While some worry that solo, online learning inhibits socialization and developing communication skills, that hasn’t been Tillman’s experience. She references a reality television show she saw recently in which someone said that they didn’t like another cast member because this person was annoying because they had only child syndrome.

“I immediately realized that a big part of having only childhood syndrome is just not being self-aware,” says Tillman, herself a single child. But she has a lot of close cousins and family that help keep her grounded. “They’ll tell me, ‘Oh, that’s extra,’ or, ‘That’s weird,’ or ‘That’s too much.’ I’ve had cousins that are just like siblings to me that have created that social setting. I’ve always been put in different programs to be made to socialize, to learn from those situations.”

Though she has no plans for further education (“I’ve been in school a really long time”), if she ever wanted to pursue more studies in personal passion areas like dance or poetry, she might consider an on-campus experience. “I’m not fully sure if it’s something I want to do,” she says. “I want to see how the rest of the year shakes out with school and my business and things like that before I make big decisions. ”

Listening well

As a young person whose achievements have earned the ear of her elders, what is Tillman’s message to them? That many in her generation have a disdain for the world they have inherited—post 9/11 security fears, inflation and other challenges. “It was the world that we were born into, that we’re still living in, that they’re just kind of angry at.”

Her concern is that “young Black kids are not being listened to enough, and I feel like it makes them not want to listen to the people who aren’t listening to them,” she says. That’s unfortunate because “there are a lot of things that my generation still needs from the generation above us—whether it’s their wisdom or the things that they’re in charge of that they’re able to provide us or unlock. But if there is no mutual respect or communication, I just feel like a lot of kids will just shut down.”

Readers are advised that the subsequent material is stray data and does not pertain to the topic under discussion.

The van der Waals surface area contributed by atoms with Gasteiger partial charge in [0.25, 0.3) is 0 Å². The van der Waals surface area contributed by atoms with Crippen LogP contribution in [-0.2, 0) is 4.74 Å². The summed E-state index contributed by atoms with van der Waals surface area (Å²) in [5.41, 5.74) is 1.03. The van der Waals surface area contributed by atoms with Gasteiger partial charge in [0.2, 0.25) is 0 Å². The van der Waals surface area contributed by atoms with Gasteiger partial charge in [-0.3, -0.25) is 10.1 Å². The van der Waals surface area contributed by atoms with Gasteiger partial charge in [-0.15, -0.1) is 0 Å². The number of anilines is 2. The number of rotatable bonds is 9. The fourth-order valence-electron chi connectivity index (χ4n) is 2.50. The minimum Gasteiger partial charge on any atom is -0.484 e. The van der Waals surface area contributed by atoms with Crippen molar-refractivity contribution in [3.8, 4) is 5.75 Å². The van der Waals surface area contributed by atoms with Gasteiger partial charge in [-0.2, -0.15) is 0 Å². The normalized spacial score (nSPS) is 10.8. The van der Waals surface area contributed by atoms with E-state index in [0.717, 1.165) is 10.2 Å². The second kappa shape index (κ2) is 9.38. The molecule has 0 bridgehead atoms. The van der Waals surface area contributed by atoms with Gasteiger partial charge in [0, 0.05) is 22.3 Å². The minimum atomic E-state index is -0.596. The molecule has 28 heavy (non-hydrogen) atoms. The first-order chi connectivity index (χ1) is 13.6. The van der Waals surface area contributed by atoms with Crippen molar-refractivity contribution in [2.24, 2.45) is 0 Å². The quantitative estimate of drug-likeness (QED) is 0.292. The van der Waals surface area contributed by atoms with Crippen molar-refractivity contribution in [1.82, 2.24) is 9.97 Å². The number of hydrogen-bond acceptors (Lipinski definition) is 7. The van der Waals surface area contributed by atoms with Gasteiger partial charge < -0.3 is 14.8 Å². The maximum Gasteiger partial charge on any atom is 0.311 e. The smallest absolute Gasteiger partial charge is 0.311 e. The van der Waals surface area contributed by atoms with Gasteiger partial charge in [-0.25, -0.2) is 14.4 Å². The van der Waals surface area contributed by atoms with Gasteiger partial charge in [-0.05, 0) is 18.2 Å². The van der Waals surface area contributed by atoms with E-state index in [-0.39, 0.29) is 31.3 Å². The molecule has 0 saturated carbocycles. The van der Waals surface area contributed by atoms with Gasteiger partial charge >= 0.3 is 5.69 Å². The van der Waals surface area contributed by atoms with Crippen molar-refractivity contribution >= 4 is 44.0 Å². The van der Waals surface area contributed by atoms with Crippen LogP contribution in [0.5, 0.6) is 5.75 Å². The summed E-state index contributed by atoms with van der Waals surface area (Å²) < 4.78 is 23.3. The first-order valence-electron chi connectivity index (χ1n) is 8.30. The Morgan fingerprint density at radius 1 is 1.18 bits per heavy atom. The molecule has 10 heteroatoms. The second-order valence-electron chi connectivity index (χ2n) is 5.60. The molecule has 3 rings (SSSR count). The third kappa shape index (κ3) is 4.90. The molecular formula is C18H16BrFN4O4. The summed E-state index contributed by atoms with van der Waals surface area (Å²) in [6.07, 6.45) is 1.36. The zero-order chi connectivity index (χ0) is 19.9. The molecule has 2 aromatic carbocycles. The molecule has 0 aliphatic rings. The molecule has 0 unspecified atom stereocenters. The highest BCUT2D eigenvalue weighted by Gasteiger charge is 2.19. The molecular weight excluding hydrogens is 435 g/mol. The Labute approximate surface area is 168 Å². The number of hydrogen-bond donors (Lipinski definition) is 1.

So many adults in leadership positions, “people that we’re supposed to be looking toward to guide us or teach us something,” are in need of therapy themselves, she observes. “They have a lot of problems they haven’t worked on… If people who were guiding these kids to begin with were listening and communicating and treating them like humans and not half of a human, just because they were children, I feel like they would be a lot less angry.”

Some of that youthful frustration has been on display in her hometown in recent months—a “teen takeover” of the city’s downtown Millennium Park that saw hundreds of young people running in traffic, fighting and damaging property made national news. Does she have any advice for the city’s new mayor, Brandon Johnson?

“I don’t like to tell anybody how to do their job, especially if I haven’t done it before, but I feel like the biggest part of communication is listening and understanding,” she answers. “It’s not very hard to understand someone, and that is the biggest part of communication that people miss out on when they’re telling someone something so that they can get their feelings and emotions out but not so that that person can understand it.” Communication is supposed to be telling someone something in a way they can understand so there can be resolution, she adds.